I have a travel “bucket list,” (of sorts). One of the places on that bucket list has been the Florida Keys, and particularly, Key West. In January, we traveled to Key West for a long weekend. As can happen, it turned out to be a bit of an adventure.
From Fort Myers Beach, you can take a Ferry (The Key West Express) which will land you in Key West in about 4 hours. I have always thought of Key West as being south of Miami. It is more accurate to say it is southwest of Miami, and it is really further west than south (sounds like the beginning of a Jimmy Buffet song). And it is actually straight south from Ft. Myers Beach, so the ferry ride is a pretty straight shot right down the gulf. From Ft. Myer’s the drive is substantially longer and were were interested in getting there and back as quickly as possible. Personally, I don’t mind driving — especially when it is to new places. But my traveling companions; well, not so much. “Be careful what you wish for,” it turns out, applied here. More on that later.
The Ferry pulled away from the dock early in the morning, and we were aboard to see the sun rise over Ft. Myers Beach. As we left the harbor, we were able to see some of the popular “beach” hangouts from the deck of the ship in early morning light.
As promised, just under 4 hours later, we landed at the Key West Harbor terminal, where the main boating activity, including cruise ships, fishing boats, ferries and pleasure craft, occurs. A short jaunt from the ferry terminal, Key West’s main tourist attraction, Duval Street, begins just southeast of Mallory Square, on the harbor. While the island itself is oriented primarily west to east, most of the streets run diagonal from either the Northwest to Southeast, or North East to Southwest.
As soon as you set foot onto Duval Street, you are confronted with bars and restaurants and shops. While there are a number of “tourist” and “family” activities available, the main event (for adults anyway — in it definitely is an “adult” kind of place) seems to be the bar/restaurant scene. We visited several bars while there, including the famous Sloppy Joe’s. We were interested to see the substantial influence from the military — particularly the Navy. Since my father-in-law was a career Naval Officer, we enjoyed seeing some of the paraphernalia left by military personnel over the years.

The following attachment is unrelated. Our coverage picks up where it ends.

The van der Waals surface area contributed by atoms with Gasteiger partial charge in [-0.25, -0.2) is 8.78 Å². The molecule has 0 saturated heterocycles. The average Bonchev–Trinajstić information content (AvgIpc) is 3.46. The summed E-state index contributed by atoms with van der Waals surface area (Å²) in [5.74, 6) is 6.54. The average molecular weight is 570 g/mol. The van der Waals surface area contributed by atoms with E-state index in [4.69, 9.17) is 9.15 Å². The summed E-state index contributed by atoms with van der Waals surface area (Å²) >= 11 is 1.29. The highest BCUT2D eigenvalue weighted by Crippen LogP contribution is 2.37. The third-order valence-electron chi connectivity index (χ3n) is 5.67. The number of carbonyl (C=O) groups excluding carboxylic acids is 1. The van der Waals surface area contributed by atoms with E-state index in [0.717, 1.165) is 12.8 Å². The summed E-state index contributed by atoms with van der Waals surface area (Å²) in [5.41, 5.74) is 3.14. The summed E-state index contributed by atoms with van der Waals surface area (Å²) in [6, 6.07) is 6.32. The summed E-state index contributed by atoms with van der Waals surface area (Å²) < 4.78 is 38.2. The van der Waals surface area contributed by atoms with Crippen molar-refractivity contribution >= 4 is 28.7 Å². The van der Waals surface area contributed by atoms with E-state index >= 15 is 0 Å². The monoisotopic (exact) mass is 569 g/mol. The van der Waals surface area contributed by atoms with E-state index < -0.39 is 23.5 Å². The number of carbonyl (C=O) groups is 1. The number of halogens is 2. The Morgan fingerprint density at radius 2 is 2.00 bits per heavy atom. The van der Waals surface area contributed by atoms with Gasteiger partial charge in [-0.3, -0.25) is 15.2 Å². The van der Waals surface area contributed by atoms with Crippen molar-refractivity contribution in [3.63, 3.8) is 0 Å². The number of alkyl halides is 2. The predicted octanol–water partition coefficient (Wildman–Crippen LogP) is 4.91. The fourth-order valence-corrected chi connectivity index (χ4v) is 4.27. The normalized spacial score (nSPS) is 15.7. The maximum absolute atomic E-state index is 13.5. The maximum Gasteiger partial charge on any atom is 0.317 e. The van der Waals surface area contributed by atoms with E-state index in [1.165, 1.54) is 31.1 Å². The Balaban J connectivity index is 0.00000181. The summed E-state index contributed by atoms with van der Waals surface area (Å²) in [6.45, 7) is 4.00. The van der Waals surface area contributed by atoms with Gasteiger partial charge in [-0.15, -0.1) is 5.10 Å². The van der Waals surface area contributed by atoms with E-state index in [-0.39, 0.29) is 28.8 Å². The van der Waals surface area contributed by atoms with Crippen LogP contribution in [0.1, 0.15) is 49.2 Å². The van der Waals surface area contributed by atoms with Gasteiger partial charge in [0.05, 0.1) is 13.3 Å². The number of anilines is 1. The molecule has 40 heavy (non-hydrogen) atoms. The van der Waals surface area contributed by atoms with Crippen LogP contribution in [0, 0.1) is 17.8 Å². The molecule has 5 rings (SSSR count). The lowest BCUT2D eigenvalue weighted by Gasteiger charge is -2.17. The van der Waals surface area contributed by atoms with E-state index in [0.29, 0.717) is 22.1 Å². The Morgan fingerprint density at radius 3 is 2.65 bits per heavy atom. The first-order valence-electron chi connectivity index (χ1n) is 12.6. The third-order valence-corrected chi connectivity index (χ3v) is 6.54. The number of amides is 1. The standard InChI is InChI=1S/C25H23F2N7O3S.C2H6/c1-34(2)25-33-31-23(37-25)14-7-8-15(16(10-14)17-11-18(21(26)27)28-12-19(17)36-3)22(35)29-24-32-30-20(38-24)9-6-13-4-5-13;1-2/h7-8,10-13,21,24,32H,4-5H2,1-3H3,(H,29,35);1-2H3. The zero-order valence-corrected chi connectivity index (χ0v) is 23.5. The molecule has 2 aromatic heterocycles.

It was also fun to visit a restaurant and learn a bit about Key West history. Blue Heaven was such a place with a singular history of cockfighting (100 years ago), gambling, and Friday night boxing matches purported refereed by Hemingway himself.
Notwithstanding its “quirky nature, one of the draws it its very unique, partially covered, outdoor area. In Key West, it is a restaurant/bar of some repute, with live music and good food.
Our B&B was at the southeastern end of Duval Street, near the furthest south beach in the U.S. Not surprisingly, there is also a resort next door, aptly named, “The Southernmost Beach Resort.” After our arrival in Key West, we first took our luggage to the B&B and found a restaurant (equally aptly named), in the resort: The Southernmost Beach Cafe.